Why is Metabolic Analysis the Best Option to Determine the Energy Needs?
Resting metabolic rate (RMR) is the largest single component of total energy expenditure (TEE) and is typically defined as the energy required for vital body functions at rest. It can be determined either through predictive equations, which have been developed for varied populations over the years or through indirect calorimetry (IC).
IC is considered the gold standard for the measurement of RMR since energy expenditure is quantified (not estimated) by measuring respiratory gas exchange (oxygen consumed and carbon dioxide produced), occurring at the mouth through a face mask attached to the user. Nevertheless, it has been conventionally underused, mostly due to costs and lack of education or training. Hence, numerous formulae and equations have been developed to predict RMR. The most widely used formula is the metabolic equivalent (MET) while the most common and at the same time most accurate predictive equation is the Harris-Benedict.
The conventional definition of one MET is 3.5ml oxygen (O2) per kg body mass per minute (3.5ml. kg-1min-1) and is assumed to be approximately equal to 1 kcal. kg-1.h-1. Due to the fact that there is considerable variability in the RMR of adults, a standard value should not reasonably be used for adults of varying ages, sex and/or obesity status. Furthermore, the energy expenditure calculated as per kg of total body mass is overestimated by approximately 20%-30% in obese people, whose metabolically inactive larger amount of fat mass, produces a greater total body mass. Although fat mass contributes to RMR, the main metabolically active tissue is fat-free mass (FFM). While the MET may be a good method to classify intensities of activities, it significantly overestimates the RMR of approximately 10% for mean and almost 15% for women.
On the other hand, predictive equations used to estimate RMR are based on parameters such as weight, height, age, sex and some of them on specific markers such as FFM, fat mass and total body surface area. Most of these equations have been developed from data collected in normal-weight individuals of if they included persons of varying weights, they did not report a separate analysis for those subgroups. Nevertheless, it has been shown that even the most accurate among them, which is the one published by Harris and Benedict in 1919, overestimates RMR in healthy normal-weight individuals up to 15%, compared with RMR measured by IC. The error increases as the body mass index (BMI) increases so that in people with proportionately more adipose tissue, which is a large portion of our clients, the studies emphasize the need to employ IC for the determination of RMR.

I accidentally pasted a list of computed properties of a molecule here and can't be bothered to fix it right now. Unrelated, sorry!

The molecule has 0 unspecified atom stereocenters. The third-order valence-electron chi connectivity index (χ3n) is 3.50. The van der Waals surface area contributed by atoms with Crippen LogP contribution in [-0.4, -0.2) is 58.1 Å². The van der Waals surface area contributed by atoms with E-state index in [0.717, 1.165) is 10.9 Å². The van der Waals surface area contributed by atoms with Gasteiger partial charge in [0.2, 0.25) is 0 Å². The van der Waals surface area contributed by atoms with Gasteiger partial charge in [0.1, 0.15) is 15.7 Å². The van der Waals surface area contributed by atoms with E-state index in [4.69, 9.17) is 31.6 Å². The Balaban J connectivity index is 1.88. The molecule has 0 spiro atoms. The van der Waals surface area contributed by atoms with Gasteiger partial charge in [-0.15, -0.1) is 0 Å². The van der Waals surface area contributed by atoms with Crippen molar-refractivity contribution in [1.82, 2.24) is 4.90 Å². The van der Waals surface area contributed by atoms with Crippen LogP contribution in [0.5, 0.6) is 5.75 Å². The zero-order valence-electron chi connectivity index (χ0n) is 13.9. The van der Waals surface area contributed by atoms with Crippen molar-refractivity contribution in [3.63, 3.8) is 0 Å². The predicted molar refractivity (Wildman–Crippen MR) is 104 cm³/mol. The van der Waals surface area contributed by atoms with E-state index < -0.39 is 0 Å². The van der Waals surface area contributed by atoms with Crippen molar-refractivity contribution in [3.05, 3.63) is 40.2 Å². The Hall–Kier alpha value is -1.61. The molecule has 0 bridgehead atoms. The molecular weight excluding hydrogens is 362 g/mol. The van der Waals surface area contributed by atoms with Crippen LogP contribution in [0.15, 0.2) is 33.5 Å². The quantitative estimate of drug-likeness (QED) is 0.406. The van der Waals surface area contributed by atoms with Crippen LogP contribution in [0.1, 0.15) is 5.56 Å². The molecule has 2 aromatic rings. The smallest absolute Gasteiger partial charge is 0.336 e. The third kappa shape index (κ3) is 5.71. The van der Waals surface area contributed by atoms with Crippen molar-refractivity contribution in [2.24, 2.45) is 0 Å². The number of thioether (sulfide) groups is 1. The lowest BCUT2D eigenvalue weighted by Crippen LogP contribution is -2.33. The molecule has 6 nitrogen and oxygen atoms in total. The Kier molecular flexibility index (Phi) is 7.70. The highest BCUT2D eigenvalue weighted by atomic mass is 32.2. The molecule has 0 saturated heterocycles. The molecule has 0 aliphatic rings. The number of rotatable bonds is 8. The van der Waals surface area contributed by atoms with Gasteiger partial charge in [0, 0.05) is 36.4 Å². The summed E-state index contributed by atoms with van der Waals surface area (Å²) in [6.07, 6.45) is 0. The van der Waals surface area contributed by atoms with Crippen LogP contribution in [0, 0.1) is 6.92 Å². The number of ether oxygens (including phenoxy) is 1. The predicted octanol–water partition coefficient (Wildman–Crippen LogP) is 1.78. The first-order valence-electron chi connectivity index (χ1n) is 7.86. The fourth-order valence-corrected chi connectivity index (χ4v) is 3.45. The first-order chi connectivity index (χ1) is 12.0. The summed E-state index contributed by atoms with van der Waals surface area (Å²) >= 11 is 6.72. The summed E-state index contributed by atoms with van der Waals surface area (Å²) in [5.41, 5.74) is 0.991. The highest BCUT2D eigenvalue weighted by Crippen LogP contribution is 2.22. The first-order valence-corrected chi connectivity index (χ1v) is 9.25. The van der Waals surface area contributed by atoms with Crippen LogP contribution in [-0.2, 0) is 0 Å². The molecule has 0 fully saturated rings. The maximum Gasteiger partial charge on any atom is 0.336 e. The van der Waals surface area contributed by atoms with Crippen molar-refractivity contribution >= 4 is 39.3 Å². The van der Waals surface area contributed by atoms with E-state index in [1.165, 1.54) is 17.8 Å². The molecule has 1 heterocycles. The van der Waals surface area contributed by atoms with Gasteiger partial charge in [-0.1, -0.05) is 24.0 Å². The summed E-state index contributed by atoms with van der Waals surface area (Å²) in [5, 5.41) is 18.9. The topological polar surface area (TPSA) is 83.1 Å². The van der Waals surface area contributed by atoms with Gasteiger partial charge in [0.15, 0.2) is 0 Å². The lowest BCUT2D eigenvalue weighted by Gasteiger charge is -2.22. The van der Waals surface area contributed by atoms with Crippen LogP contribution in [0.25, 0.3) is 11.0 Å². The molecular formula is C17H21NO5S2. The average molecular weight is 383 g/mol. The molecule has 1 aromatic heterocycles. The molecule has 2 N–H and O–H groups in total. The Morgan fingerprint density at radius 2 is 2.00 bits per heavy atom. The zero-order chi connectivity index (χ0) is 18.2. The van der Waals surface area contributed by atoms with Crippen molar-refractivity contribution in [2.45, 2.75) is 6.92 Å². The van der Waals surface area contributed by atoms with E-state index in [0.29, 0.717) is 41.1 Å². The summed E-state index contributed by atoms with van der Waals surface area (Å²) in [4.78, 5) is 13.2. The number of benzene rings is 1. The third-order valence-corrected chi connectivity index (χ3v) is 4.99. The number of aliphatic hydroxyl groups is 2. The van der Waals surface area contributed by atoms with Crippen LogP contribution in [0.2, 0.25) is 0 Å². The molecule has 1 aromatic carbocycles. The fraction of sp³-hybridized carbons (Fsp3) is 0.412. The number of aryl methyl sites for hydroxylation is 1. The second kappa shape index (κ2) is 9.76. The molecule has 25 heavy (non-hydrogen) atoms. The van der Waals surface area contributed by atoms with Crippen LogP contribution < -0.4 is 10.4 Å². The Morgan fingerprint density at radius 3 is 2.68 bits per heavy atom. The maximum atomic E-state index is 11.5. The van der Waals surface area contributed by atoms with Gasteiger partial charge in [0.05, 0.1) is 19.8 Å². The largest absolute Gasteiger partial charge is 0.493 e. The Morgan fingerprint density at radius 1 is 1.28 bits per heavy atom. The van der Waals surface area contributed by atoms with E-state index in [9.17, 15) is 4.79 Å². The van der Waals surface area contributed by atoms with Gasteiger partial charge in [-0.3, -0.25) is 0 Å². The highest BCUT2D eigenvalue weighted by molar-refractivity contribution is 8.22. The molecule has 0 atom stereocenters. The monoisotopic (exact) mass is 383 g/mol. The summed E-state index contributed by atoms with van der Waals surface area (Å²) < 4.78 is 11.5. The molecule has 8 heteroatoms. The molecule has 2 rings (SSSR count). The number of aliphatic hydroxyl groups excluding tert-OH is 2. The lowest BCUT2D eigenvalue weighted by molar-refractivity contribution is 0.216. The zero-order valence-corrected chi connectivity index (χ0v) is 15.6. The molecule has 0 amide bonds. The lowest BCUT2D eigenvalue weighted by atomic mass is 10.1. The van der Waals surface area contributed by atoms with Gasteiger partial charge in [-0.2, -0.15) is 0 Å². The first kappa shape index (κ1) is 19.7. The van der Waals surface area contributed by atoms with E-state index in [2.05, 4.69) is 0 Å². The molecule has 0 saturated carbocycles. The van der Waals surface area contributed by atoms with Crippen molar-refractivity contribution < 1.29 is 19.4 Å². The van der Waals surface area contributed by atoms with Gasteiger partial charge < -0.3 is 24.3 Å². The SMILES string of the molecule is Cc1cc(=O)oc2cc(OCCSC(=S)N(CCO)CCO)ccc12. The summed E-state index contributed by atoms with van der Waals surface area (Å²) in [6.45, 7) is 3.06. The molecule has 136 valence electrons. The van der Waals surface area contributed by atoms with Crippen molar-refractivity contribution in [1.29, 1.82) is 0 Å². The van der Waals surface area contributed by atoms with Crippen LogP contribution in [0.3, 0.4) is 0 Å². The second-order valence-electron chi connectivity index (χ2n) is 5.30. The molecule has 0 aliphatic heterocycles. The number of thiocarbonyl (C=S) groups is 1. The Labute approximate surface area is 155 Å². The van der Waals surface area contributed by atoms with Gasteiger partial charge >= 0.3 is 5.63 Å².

Apart from that, predictive equations may use actual, ideal or adjusted weights which makes it difficult to establish the most adequate weight, especially for those who regularly exercise and have higher muscle mass. In such cases, an ideal body weight or an adjusted body weight used in a predictive equation may underestimate RMR, since muscle mass and not fat mass accounts for a larger total body mass.
Hence, in order to minimize the adverse effects of under or overestimation, it is highly advisable to determine energy needs of overweight/obese and people who engage regularly in exercise using IC. Indeed, recent advances in technology, namely the formulation of portable, more affordable and easier to operate metabolic analyzers such as PNOĒ, give users a scientifically based approach for customizing their energy needs and nutrient delivery to maximize the benefits of a nutrition and exercise regimen.
Michalis Konstantinidis MSc.Clinical Exercise Science, BSc. Nutrition and Dietetics